My research: Carbohydrate Materials - In my group, we study polysaccharides to understand their structures and properties with the goal of developing novel tunable biomaterials.
What keeps me going: It is great to see that more and more women are successfully pursuing a career in science, as demonstrated by the 2020 Nobel Prize in chemistry. These achievements will inspire the new generations. When I'm not in the lab, I go swimming, I love to cook, and I'm interested in photography.
My research: Biophysics Lab - Our lab develops methods for characterizing cell membranes and processes involving them. For this, we construct minimal systems of the plasma membrane (imagine empty cells like bubbles), which we then investigate directly under the microscope, scrutinizing and poking them.
What keeps me going: I try to motivate and cultivate junior scientists from all backgrounds, because great science requires great scientists, and gender, cultural and societal differences should not stand on their way. A message to the girls: balancing family and work can be challenging, especially during a pandemic, but it is the challenges that make us grow.
My research: Adaptive Fibrous Materials - One of my main reasearch interests are the properties of plant materials (e.g. wood, seed pods) and how they relate to their natural environment. To address this, we sample directly in the field before we study them in our laboratories. The gained knowledge helps to understand functions of plant materials for the living plant but it is also beneficial for sustainable material development and use.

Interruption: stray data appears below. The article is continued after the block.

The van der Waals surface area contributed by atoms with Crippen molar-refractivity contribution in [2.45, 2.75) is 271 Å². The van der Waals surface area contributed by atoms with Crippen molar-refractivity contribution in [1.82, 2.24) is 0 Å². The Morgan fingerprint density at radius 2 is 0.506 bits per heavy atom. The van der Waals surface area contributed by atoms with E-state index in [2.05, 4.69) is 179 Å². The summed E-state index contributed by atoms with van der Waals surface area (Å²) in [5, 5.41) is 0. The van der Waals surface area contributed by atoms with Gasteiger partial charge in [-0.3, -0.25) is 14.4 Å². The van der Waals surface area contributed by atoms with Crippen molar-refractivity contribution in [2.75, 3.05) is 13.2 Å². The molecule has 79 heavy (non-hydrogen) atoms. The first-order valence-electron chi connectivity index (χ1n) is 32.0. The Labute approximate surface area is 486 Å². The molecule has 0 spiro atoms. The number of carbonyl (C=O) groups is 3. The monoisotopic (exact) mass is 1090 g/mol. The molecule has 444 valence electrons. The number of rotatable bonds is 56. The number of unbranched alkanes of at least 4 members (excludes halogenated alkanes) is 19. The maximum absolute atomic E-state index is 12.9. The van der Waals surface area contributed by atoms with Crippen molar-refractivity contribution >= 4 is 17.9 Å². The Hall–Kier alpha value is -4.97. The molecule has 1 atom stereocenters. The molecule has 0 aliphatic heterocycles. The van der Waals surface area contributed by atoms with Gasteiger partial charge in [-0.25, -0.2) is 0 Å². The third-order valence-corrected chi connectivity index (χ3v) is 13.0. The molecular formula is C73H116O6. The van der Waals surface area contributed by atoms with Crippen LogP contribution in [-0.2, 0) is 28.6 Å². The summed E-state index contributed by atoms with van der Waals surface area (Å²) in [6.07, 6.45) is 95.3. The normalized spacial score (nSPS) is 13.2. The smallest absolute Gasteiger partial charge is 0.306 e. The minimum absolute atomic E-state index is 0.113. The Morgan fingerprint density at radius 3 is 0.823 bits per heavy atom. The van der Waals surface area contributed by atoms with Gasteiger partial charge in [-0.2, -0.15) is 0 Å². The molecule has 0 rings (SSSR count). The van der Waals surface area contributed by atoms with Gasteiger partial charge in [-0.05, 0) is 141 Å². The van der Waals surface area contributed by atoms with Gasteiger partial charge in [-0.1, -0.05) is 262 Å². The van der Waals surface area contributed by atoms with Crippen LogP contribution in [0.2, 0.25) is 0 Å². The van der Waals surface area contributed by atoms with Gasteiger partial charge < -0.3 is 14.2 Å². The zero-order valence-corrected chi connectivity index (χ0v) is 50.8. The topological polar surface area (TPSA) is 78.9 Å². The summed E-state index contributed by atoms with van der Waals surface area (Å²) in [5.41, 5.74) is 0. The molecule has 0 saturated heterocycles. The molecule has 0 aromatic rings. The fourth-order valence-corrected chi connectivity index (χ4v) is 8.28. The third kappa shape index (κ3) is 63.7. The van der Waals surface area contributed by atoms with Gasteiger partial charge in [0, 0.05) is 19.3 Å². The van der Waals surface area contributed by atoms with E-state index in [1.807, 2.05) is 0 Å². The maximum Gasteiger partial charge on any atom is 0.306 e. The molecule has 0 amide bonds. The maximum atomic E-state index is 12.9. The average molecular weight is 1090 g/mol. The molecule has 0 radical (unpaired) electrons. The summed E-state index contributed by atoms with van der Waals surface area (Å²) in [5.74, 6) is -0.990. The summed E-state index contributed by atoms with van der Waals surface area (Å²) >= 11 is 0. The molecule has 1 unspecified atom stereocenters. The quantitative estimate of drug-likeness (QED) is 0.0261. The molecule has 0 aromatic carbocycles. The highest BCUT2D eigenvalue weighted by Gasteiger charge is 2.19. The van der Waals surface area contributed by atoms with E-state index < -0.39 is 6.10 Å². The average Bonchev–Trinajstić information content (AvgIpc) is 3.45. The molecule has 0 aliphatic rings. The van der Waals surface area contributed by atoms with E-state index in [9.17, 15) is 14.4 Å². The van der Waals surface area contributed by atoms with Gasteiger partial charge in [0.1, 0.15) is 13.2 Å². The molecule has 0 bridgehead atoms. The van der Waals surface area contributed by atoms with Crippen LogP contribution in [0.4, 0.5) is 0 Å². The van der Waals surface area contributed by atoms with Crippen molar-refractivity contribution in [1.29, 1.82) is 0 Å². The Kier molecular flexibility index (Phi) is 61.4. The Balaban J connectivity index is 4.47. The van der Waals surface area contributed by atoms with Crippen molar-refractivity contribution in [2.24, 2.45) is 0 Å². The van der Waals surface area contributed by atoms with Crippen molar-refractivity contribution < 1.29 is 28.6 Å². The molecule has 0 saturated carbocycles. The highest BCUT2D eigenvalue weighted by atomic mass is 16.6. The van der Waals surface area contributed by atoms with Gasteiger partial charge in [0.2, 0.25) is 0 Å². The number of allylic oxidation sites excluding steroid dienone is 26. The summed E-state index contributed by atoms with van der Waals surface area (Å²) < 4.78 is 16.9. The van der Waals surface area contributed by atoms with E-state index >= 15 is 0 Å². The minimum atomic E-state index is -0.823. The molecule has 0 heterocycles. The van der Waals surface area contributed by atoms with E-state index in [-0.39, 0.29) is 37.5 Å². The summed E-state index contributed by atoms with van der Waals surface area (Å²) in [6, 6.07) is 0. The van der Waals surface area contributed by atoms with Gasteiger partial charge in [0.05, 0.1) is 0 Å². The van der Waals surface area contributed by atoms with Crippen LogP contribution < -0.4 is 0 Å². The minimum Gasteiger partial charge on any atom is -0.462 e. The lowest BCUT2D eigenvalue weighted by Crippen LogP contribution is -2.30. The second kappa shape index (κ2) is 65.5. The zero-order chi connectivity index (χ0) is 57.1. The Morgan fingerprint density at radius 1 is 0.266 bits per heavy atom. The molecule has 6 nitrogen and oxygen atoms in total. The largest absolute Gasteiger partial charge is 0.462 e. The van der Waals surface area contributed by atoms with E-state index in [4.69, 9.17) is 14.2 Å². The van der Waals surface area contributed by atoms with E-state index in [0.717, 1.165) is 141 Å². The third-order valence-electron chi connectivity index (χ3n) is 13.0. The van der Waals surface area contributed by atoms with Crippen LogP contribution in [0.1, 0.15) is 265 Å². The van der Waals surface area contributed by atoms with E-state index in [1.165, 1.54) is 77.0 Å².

What keeps me going: My partner John and I share our passion for science, our children and outdoor activities. The equal partnership helps to balance between work and family and our children seem to grow up happily. Even though we appreciate the progress that has been made in the past for equal opportunities, we think that more work needs to be done to address current lack of real dual career possibilities.
My research: Sustainable Solvents for Green Processes - In my research, I am oriented on the development of sustainable solutions to increase the value of the naturally derived substances and materials. Biopolymers play especially large role in my research, as they are a prolific and sustainable source of the biodegradable and biocompatible advanced materials.
What keeps me going: In my personal life, I like to balance personal development with physical activities. My biggest passion is to study and to learn something new, meet new people and see new countries. I do biking and hiking, this gives me time for myself to recover and enjoy nature. I am also a big fan of gardening with a passion to surround myself with plants.
My research: Multiscale Modelling - The focus of my research lies on multiscale simulations of biological and biomimetic molecules. Currently, we are particularly interested in the development of reliable computer models for biological carbohydrates. The diverse and complex functions of these molecules for cell biology are only just beginning to emerge and open up a multitude of questions related to their molecular interactions and structure-function relationships.